Or, my foolproof, cheat recipe for Eggless Strawberry Soufflé
(Before I’m called out by food bloggers, chefs and fellow foodies all over the world, I’ll be the first to admit that this is not a classic, authentic soufflé recipe. It fact, it’s not technically a soufflé at all. It contains no eggs and it isn’t baked. This is a cheat recipe that one of the home economics teachers in school taught me and you can make this out of store cupboard ingredients – she called it a “quick eggless soufflé” and that name just stuck.)
I’ve made it often, over the years, to serve as an impromptu dessert at home. Or a sweet-treat in the summer for ourselves. The fruit flavour is variable, depending on the season and the availability of the core ingredients. You can make it with fresh fruits or just the packaged ingredients. What I love about it is that it’s uncomplicated and involves minimal effort, yet the result is quite sophisticated.
It has the light, airy texture of a soufflé along with the fresh sweet-yet-tart flavours of strawberry, all achieved without the techniques and know-how needed to make a traditional soufflé – no need to whip egg whites into a frenzy, or carefully fold ingredients or bake. It’s quite a perfect cheat actually.
The base ingredient is a flavoured jelly packet. I found a whole lot of fresh strawberries at my local fruit vendor and so I picked strawberry jelly. You can make this with or without using fresh fruit, but I highly recommend with. It elevates the flavour and texture to a whole new level.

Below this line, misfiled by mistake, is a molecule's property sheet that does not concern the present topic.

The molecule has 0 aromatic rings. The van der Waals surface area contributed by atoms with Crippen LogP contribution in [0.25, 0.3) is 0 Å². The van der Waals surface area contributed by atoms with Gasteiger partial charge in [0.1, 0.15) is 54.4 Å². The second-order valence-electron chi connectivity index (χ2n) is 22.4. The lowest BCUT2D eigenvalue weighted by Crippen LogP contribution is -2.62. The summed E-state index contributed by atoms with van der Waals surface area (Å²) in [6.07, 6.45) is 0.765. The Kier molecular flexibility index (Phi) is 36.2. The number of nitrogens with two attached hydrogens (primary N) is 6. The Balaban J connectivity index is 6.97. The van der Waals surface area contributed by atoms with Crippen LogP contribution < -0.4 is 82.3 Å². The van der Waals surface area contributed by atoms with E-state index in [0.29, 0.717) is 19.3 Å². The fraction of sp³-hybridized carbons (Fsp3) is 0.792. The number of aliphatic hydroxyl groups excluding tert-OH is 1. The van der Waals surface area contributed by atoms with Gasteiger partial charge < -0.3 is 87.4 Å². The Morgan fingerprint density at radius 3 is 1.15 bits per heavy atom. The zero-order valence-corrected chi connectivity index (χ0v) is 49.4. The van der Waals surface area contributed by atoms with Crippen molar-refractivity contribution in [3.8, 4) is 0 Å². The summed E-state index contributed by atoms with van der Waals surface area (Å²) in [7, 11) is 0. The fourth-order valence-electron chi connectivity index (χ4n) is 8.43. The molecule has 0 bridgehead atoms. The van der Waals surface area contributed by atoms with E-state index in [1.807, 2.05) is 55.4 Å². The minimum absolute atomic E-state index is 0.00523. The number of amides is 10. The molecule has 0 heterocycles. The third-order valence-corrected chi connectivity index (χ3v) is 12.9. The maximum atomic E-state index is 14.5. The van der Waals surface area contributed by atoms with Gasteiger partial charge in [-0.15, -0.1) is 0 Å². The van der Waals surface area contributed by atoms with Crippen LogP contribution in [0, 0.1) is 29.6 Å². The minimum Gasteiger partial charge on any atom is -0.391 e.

Here’s what I used:
(Makes 6 generous servings)
2 cups chopped strawberries, plus more to garnish
2 heaped tbsp castor sugar, plus more to taste
1 (100 gms) packet of Strawberry Flavoured jelly
1 (400 gm) carton of curd
1 (200 ml) carton of fresh cream
Optional garnish – lightly sweetened whipped cream & mint sprigs
Here’s how I made it:
First, I hung the curd to drain off the excess water. I like to do this first so that it has some time to drain. I like to create this apparatus where it hangs off a spoon balanced on a colander placed in a shallow bowl so that I can place it in the fridge, rather than hanging over the sink at room temperature. (If this last sentence made NO sense to you, then please look at the picture below). I could just be imagining it but I feel that it doesn’t sour as much in the fridge as it does outside at room temperature.
Then, I washed and hulled the strawberries. Chopped them up roughly (no need to be precise because they’re going to get mashed up anyway) and placed them in a bowl. I then sprinkled 2 tbsp castor sugar on them and mixed well before keeping them aside until needed.
Then I made the jelly according to the instructions on the packet, with one small change. I halved the amount of water instructed on the packet. E.g. the brand that I used recommended 500 ml boiling water, but I used only 250 ml.
Make sure you whisk the liquid well to ensure that all the flavour and jelly crystals have melted and dissolved. I threw in the chopped strawberries along with all the juices and poured the whole lot into a 9×9 inch shallow glass dish. (Shallower the better because it will set faster).
I popped this in the fridge to set in the fridge until semi-solid, about 1 hour. It looked a bit like this (I broke it up a little to show you).
By this time, the hung curd had also reduced by almost half and become thick & creamy.
To make the soufflé, I placed the jelly, the hung curd and the cream in my stand mixer and beat with the paddle attachment on high speed for about 5 minutes until well combined.
I wasn’t quite happy with this because I could still see pretty solid globules of the jelly and I feared that it wouldn’t set again. While I liked the chunky-ness of the fresh strawberries in this case, the large globules of jelly didn’t work for me.